What the team has been practicing lately is an attempt by Quinn to try and build some of that routine into his players.

"Execution is what counts. We identify our jobs then we have to do them correctly."


Edmonton Oilers' Ryan Potulny, left, has the puck poke-checked off his stick by Vancouver Canucks' Roberto Luongo during the first period of an NHL hockey game in Vancouver, British Columbia, on Saturday, Dec. 26, 2009. (AP Photo/The Canadian Press, Darryl Dyck)
Ryan Potulny scored Edmonton's lone goal on Saturday night but he almost didn't make it to the game at all. Following the team's game in Minnesota on December 23, Potulny stayed behind in order to spend Christmas with his family in Grand Forks, North Dakota.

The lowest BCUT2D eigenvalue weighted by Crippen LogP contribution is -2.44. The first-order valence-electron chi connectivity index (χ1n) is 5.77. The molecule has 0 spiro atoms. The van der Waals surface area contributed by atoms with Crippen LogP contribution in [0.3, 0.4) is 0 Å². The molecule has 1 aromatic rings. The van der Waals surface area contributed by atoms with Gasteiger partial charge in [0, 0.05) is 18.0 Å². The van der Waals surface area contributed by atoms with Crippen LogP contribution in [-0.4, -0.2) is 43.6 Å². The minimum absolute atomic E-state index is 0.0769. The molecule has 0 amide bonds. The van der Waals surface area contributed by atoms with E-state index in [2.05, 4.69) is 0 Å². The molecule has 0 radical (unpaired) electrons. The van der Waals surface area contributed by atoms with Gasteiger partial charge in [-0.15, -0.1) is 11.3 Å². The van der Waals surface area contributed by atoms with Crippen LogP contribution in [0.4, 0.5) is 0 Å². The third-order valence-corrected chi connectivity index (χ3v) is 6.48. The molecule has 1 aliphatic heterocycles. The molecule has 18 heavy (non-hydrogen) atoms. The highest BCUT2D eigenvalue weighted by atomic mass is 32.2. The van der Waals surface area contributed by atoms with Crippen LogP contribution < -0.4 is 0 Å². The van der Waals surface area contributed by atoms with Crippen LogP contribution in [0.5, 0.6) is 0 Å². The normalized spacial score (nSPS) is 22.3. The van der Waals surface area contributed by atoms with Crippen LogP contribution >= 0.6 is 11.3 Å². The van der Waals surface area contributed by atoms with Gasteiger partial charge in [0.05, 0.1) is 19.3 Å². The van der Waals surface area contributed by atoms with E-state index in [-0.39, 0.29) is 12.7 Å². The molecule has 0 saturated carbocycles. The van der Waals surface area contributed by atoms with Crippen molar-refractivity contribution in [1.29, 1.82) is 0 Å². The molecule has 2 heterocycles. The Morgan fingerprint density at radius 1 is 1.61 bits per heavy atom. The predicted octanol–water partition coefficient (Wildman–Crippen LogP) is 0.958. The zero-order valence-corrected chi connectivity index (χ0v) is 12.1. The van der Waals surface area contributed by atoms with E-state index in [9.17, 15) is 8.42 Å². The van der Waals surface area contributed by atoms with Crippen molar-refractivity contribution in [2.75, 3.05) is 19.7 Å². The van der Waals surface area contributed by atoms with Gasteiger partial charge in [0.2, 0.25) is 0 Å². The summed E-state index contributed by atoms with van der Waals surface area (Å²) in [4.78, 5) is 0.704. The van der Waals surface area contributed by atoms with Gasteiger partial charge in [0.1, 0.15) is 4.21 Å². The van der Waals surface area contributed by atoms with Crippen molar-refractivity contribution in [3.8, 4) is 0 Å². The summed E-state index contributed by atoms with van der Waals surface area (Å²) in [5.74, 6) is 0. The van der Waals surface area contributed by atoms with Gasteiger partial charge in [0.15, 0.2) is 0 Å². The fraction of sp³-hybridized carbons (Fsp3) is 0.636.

The city is about two hours south of Winnipeg and Potulny's plan was to drive into Manitoba and catch a flight from Winnipeg to Edmonton in the early afternoon on Christmas Day. He would then charter with the rest of the club into Vancouver on Boxing Day morning.

A blizzard changed all that.

"It started out on Christmas Day. I was scheduled to fly out of Winnipeg at 1:00."

"The snow in Grand Forks was too high around the area and the roads were shut off so we couldn't fly to Winnipeg to get on that flight.

We just scratched that ticket, bought a new one to fly out of Grand Forks at 1:00. Got to the airport and that flight didn't go out because of the weather. Rescheduled again for 5:00 out of Grand Forks. Got on the runway, I'm thinking 'we're looking pretty good, finally on the runway.' Then we turned around because of mechanical problems. Temperature was too cold."